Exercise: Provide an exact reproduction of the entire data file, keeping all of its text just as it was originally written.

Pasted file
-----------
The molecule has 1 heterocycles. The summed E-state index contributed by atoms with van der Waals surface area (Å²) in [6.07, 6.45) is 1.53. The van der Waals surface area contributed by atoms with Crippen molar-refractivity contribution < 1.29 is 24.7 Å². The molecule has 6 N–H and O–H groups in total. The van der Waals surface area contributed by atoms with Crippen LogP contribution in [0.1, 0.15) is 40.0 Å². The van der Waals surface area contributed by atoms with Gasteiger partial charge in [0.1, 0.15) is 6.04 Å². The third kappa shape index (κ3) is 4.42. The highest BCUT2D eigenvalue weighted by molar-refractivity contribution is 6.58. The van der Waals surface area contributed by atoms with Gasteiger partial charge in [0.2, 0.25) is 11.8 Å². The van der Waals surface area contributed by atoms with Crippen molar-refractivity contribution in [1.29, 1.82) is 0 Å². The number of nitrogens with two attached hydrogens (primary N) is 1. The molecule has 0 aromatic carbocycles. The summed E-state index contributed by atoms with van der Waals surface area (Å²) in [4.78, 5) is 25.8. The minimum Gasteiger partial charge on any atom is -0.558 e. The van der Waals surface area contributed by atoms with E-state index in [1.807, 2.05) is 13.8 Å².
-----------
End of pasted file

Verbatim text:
The molecule has 1 heterocycles. The summed E-state index contributed by atoms with van der Waals surface area (Å²) in [6.07, 6.45) is 1.53. The van der Waals surface area contributed by atoms with Crippen molar-refractivity contribution < 1.29 is 24.7 Å². The molecule has 6 N–H and O–H groups in total. The van der Waals surface area contributed by atoms with Crippen LogP contribution in [0.1, 0.15) is 40.0 Å². The van der Waals surface area contributed by atoms with Gasteiger partial charge in [0.1, 0.15) is 6.04 Å². The third kappa shape index (κ3) is 4.42. The highest BCUT2D eigenvalue weighted by molar-refractivity contribution is 6.58. The van der Waals surface area contributed by atoms with Gasteiger partial charge in [0.2, 0.25) is 11.8 Å². The van der Waals surface area contributed by atoms with Crippen molar-refractivity contribution in [1.29, 1.82) is 0 Å². The number of nitrogens with two attached hydrogens (primary N) is 1. The molecule has 0 aromatic carbocycles. The summed E-state index contributed by atoms with van der Waals surface area (Å²) in [4.78, 5) is 25.8. The minimum Gasteiger partial charge on any atom is -0.558 e. The van der Waals surface area contributed by atoms with E-state index in [1.807, 2.05) is 13.8 Å².